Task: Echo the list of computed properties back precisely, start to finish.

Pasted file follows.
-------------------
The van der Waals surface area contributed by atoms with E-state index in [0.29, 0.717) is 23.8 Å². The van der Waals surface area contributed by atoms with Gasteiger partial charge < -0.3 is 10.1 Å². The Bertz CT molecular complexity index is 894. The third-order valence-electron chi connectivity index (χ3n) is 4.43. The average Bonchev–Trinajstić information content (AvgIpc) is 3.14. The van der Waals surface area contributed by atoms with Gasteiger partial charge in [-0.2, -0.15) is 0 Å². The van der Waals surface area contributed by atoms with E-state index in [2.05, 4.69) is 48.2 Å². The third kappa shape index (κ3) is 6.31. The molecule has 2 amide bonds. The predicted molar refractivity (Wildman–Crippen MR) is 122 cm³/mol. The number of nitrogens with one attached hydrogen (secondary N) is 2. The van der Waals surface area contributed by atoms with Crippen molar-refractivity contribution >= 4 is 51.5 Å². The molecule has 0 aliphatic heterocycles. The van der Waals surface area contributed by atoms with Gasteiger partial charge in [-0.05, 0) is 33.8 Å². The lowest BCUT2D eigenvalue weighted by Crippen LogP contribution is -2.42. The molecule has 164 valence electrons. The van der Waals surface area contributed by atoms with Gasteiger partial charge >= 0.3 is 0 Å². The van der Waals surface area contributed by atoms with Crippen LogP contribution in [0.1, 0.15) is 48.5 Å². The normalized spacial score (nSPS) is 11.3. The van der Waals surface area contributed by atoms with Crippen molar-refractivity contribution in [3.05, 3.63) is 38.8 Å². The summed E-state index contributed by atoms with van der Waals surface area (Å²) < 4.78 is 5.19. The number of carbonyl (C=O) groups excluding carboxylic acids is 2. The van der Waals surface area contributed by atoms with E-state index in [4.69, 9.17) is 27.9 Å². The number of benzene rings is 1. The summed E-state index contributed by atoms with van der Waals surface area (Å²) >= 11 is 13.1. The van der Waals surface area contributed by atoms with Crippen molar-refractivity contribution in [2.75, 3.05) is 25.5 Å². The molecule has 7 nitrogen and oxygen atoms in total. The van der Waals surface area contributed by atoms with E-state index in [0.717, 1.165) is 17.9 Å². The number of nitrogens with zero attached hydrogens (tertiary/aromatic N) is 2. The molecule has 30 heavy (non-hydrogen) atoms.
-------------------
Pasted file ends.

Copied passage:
The van der Waals surface area contributed by atoms with E-state index in [0.29, 0.717) is 23.8 Å². The van der Waals surface area contributed by atoms with Gasteiger partial charge < -0.3 is 10.1 Å². The Bertz CT molecular complexity index is 894. The third-order valence-electron chi connectivity index (χ3n) is 4.43. The average Bonchev–Trinajstić information content (AvgIpc) is 3.14. The van der Waals surface area contributed by atoms with Gasteiger partial charge in [-0.2, -0.15) is 0 Å². The van der Waals surface area contributed by atoms with E-state index in [2.05, 4.69) is 48.2 Å². The third kappa shape index (κ3) is 6.31. The molecule has 2 amide bonds. The predicted molar refractivity (Wildman–Crippen MR) is 122 cm³/mol. The number of nitrogens with one attached hydrogen (secondary N) is 2. The van der Waals surface area contributed by atoms with Crippen molar-refractivity contribution >= 4 is 51.5 Å². The molecule has 0 aliphatic heterocycles. The van der Waals surface area contributed by atoms with Gasteiger partial charge in [-0.05, 0) is 33.8 Å². The lowest BCUT2D eigenvalue weighted by Crippen LogP contribution is -2.42. The molecule has 164 valence electrons. The van der Waals surface area contributed by atoms with Gasteiger partial charge >= 0.3 is 0 Å². The van der Waals surface area contributed by atoms with Crippen LogP contribution in [0.1, 0.15) is 48.5 Å². The normalized spacial score (nSPS) is 11.3. The van der Waals surface area contributed by atoms with Crippen molar-refractivity contribution in [3.05, 3.63) is 38.8 Å². The summed E-state index contributed by atoms with van der Waals surface area (Å²) < 4.78 is 5.19. The number of carbonyl (C=O) groups excluding carboxylic acids is 2. The van der Waals surface area contributed by atoms with E-state index in [4.69, 9.17) is 27.9 Å². The number of benzene rings is 1. The summed E-state index contributed by atoms with van der Waals surface area (Å²) >= 11 is 13.1. The van der Waals surface area contributed by atoms with Crippen molar-refractivity contribution in [2.75, 3.05) is 25.5 Å². The molecule has 7 nitrogen and oxygen atoms in total. The van der Waals surface area contributed by atoms with E-state index in [0.717, 1.165) is 17.9 Å². The number of nitrogens with zero attached hydrogens (tertiary/aromatic N) is 2. The molecule has 30 heavy (non-hydrogen) atoms.